This module is definitely very theoretical, and might be too abstract for some people’s tastes. Still, I took this module to learn about natural law – something different from the other ‘sciency’ USP modules I had taken so far. While most of us have previously done mathematics and science in school, the educational focus was usually on mastery of technique and application of theories. This approach towards mathematics and science is certainly valid, but there’s a more fundamental viewpoint that focuses on how mathematical and scientific knowledge is “discovered” or “invented”, which highlights their role in describing and understanding reality. Through this approach, we studied these disciplines at a very basic level to consider how mathematicians and scientists do their work. I think Professor Kuldip designs the curriculum well to demonstrate the key features of these disciplines, by focusing on key developments such as the number system, geometry, calculus, and motion and gravity.

Some of the questions we considered include: How did the ancient Greeks prove that the area of a circle is πr², and how did Newton and Leibniz develop calculus, which became such an important tool in classical mechanics? We also covered more fundamental questions: Should science seek to describe our observations of reality or literal reality? How do mathematical knowledge and scientific knowledge differ? Why has mathematics been surprisingly effective at describing reality? (Spoiler alert: These deeper questions are far from settled; for any answer you can come up with, there’s a counterargument out there.)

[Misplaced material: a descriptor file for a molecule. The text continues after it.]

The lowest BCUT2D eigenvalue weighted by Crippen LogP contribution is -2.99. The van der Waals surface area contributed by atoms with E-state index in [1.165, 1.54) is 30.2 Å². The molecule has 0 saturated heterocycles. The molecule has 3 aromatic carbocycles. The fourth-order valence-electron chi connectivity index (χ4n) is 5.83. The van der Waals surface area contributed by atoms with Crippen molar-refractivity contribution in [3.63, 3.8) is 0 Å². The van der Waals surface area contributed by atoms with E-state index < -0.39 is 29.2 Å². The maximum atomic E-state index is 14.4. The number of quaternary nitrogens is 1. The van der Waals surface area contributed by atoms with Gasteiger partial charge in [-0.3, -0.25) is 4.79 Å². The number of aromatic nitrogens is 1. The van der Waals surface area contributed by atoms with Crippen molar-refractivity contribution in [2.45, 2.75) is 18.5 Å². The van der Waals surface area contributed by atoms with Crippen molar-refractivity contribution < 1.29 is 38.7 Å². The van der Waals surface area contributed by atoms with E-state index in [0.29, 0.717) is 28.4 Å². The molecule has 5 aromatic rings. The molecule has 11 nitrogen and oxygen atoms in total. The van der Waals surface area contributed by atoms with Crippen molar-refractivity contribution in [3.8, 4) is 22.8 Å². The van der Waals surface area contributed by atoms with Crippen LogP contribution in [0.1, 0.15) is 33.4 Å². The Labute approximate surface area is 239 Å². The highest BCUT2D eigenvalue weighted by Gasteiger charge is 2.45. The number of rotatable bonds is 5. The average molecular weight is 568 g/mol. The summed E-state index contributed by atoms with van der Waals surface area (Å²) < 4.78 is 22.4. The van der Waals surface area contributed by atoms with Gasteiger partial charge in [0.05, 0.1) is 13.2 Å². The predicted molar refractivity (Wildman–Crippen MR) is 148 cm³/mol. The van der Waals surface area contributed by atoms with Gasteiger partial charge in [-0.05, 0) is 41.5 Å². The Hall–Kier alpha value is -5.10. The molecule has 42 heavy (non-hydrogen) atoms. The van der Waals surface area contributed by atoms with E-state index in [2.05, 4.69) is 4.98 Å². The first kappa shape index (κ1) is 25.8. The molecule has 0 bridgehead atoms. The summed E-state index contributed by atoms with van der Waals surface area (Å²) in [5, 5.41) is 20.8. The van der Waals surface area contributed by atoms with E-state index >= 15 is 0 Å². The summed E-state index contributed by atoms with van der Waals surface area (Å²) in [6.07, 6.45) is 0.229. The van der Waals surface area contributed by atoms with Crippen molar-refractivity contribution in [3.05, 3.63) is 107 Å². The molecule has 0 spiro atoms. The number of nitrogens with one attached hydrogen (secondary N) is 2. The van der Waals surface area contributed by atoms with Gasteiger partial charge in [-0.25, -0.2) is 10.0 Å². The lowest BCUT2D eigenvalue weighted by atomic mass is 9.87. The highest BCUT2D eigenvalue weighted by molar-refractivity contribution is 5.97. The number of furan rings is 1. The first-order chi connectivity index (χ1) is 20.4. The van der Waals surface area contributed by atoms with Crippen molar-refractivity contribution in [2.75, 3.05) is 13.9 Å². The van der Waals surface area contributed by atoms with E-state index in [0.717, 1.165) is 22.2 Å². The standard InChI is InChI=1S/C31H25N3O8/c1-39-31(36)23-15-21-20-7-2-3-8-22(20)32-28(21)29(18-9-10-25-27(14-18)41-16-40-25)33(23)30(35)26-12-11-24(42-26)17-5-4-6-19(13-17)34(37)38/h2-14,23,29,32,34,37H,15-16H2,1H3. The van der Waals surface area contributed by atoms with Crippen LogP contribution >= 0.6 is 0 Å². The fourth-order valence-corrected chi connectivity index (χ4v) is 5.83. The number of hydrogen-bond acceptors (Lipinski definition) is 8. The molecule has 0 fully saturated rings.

Notes during class discussion about the aim of science 

Of course, the philosophical side of this module gets very meta at times. We got to enjoy discussions – and existential crises, I presume – on the nature of reality, and our knowledge of reality. While the content taught in this module was very abstract, I found the assigned readings to be very useful introductory texts for those unacquainted to the topics, and the pace of the seminars was comfortable. Given the meta nature of the content, I appreciated the gentle learning curve which gave me time to wrap my head around the concepts. This was much needed for me to do the two major essays for the module!

Final presentation slides: The “unreasonable effectiveness of mathematics in the natural sciences” is a key question in the module